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Author: Subject: A Hidden Desert Railroad: Las Flores to the San Juan Tramline
David K
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[*] posted on 4-19-2019 at 11:27 AM


Quote: Originally posted by 4x4abc  
on your own road log, David.
Santa Marta Mine
http://forums.bajanomad.com/viewthread.php?tid=28207


Drive to BAHIA LAS ANIMAS (July, 2004)

0.0 L.A. Bay where one leaves the pavement heading south from the Xitlala (yellow) market intersection.

3.35 mi. Access road right to the Santa Marta mine tram line seen going up the mountain (next trip).

4.14 mi. Camp Gecko Driveway, office is 0.2 mi. left.
-----------------------------------------------------------------------------

0.0 Camp Gecko Driveway (28-53.96', 113-31.85' Map Datum is NAD27 Mexico)

5.7 Las Flores Jail to the west of road here

8.1 Road bends left, a 'Jeep' trail continues straight 3 miles to the end of the railroad line (terminal canyon) and bottom of the cable tram line from the San Juan mines at the top of the mountains ( http://vivabaja.com/402/page4.html )



Yes Harald, that is a different mine and rail line... Your replying in the San Juan/Las Flores railroad thread without saying this was a different place (Santa Marta) is what was confusing.

Thank you for KML links... The tracks from the Santa Marta Mine to the bay actually encircled the hill allowing gravity to take the full carts to the bayshore and then the empty carts were returned, possibly using mules?

Isn't Baja great for discovering history?




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[*] posted on 4-19-2019 at 11:41 AM


Google even tells you the slope - 8.4%
vs Las Flores rail - 2.7%

since we have San Juan (Las Flores) and Santa Marta on the books now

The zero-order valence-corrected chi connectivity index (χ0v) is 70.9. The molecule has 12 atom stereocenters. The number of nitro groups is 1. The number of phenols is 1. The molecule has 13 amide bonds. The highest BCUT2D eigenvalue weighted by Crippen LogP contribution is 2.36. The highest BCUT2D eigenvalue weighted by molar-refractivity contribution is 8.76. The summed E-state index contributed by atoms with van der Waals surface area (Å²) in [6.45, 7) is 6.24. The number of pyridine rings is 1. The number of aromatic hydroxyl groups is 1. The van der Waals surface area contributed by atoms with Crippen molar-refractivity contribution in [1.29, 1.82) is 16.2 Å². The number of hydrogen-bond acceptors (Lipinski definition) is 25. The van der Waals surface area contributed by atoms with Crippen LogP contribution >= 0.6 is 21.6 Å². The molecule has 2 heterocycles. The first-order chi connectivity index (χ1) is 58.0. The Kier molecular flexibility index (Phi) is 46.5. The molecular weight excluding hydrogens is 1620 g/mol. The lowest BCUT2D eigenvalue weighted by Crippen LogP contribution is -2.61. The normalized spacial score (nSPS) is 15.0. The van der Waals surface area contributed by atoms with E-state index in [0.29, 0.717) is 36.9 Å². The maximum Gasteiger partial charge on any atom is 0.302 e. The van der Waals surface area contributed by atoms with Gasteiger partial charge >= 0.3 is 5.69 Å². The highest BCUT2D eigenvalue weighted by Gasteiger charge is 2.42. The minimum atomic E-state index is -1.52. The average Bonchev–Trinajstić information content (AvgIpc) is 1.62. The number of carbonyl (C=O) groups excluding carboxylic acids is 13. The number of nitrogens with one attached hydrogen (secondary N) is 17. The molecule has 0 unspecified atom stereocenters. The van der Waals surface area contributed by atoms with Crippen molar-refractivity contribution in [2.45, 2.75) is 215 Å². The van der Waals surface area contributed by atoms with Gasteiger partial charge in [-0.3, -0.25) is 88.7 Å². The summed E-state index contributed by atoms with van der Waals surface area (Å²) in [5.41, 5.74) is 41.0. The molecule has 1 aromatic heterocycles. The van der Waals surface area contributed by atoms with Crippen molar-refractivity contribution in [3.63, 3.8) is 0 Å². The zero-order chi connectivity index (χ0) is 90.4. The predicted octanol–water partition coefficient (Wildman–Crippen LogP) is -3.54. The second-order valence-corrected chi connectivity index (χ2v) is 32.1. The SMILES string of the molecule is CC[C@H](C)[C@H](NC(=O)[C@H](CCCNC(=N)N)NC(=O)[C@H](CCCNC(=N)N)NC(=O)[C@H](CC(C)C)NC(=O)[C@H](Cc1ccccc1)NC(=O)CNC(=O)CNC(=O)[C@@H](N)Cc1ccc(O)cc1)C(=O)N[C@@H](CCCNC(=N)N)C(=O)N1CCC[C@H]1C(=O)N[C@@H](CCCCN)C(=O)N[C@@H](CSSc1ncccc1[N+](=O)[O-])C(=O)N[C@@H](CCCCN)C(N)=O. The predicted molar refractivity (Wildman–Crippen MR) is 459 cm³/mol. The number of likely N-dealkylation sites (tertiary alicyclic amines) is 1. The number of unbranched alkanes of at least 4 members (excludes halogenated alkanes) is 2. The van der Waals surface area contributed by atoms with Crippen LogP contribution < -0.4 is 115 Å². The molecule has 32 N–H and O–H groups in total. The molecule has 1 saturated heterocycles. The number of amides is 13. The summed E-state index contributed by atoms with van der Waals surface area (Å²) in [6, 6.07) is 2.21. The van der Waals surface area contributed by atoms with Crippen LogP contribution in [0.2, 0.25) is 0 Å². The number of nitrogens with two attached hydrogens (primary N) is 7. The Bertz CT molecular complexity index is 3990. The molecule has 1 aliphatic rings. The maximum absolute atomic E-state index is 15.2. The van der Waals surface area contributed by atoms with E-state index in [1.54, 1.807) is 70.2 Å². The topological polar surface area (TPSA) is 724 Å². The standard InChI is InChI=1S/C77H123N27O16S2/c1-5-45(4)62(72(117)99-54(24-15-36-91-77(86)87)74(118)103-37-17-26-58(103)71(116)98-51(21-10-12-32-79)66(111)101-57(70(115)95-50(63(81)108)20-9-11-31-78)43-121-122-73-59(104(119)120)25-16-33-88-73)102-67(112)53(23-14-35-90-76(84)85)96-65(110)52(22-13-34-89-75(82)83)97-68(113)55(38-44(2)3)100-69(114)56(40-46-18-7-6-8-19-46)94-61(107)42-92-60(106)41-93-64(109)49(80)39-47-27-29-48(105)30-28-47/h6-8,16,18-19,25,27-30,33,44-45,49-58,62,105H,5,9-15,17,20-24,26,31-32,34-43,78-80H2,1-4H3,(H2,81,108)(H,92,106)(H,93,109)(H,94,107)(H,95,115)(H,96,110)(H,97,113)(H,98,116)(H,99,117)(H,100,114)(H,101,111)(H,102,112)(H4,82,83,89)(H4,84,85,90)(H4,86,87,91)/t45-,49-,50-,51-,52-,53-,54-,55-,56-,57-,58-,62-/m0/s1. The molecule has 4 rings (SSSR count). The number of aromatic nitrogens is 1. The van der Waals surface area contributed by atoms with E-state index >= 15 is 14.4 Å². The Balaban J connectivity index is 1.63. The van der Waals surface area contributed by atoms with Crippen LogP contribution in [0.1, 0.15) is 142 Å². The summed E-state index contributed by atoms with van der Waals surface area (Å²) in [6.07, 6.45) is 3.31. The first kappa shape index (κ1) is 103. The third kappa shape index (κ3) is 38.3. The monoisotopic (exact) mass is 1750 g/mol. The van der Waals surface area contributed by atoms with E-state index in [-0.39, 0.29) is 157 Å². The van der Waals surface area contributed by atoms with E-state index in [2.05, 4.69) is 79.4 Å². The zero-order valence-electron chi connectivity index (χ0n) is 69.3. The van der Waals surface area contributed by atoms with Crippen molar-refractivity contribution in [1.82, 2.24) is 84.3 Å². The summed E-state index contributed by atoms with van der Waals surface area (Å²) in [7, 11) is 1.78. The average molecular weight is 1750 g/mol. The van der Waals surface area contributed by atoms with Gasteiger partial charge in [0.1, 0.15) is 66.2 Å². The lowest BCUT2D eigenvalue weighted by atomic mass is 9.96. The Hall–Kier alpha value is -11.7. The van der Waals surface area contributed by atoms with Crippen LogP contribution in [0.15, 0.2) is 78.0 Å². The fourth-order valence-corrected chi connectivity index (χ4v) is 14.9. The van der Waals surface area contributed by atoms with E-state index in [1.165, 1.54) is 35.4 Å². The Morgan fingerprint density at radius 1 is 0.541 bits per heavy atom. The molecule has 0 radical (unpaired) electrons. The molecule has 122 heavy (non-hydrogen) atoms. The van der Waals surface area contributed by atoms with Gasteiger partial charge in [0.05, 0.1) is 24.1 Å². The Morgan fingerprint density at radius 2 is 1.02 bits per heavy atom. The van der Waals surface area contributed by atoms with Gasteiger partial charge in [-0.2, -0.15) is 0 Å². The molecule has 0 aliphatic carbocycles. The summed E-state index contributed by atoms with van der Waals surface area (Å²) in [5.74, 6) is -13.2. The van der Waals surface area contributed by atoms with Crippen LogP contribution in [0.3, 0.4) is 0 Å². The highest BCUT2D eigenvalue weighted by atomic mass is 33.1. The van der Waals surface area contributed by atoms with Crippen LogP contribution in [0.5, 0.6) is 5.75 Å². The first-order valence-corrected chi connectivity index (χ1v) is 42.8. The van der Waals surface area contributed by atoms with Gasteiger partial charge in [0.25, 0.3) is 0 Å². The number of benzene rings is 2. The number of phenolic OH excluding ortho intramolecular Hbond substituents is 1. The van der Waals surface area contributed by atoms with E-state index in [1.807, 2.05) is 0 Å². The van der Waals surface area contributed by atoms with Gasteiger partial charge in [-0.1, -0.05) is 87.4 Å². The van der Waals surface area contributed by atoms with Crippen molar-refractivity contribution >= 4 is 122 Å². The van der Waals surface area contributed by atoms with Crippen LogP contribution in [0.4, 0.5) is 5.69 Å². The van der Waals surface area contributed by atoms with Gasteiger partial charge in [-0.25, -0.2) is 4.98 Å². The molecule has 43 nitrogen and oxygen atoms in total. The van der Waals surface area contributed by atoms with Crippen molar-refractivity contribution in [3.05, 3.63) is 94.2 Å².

what is the name of the mine directly above town?
28°56'33.55"N
113°34'59.75"W

there was a hike published here some time ago, but I could not find it




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David K
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[*] posted on 4-19-2019 at 12:57 PM


When I am back home later, I will see what I have on the mines close to town.

EDIT: Still looking Harald, so far only find San Juan, Santa Marta, and El Toro.

The museum at Bahía de los Angeles might be the only good source for the other mine names? Carolina Espinoza runs it.

[Edited on 4-20-2019 by David K]




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[*] posted on 4-19-2019 at 01:54 PM


OH-OH....DK got criticized!
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[*] posted on 4-20-2019 at 07:20 AM


There are several mines in the vicinity, El Toro comes to mind right away. It is north of La Gringa and the shaft goes a long ways back in the mountain. I have never been brave enough to find the end of it.



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[*] posted on 4-20-2019 at 08:51 AM


Quote: Originally posted by larryC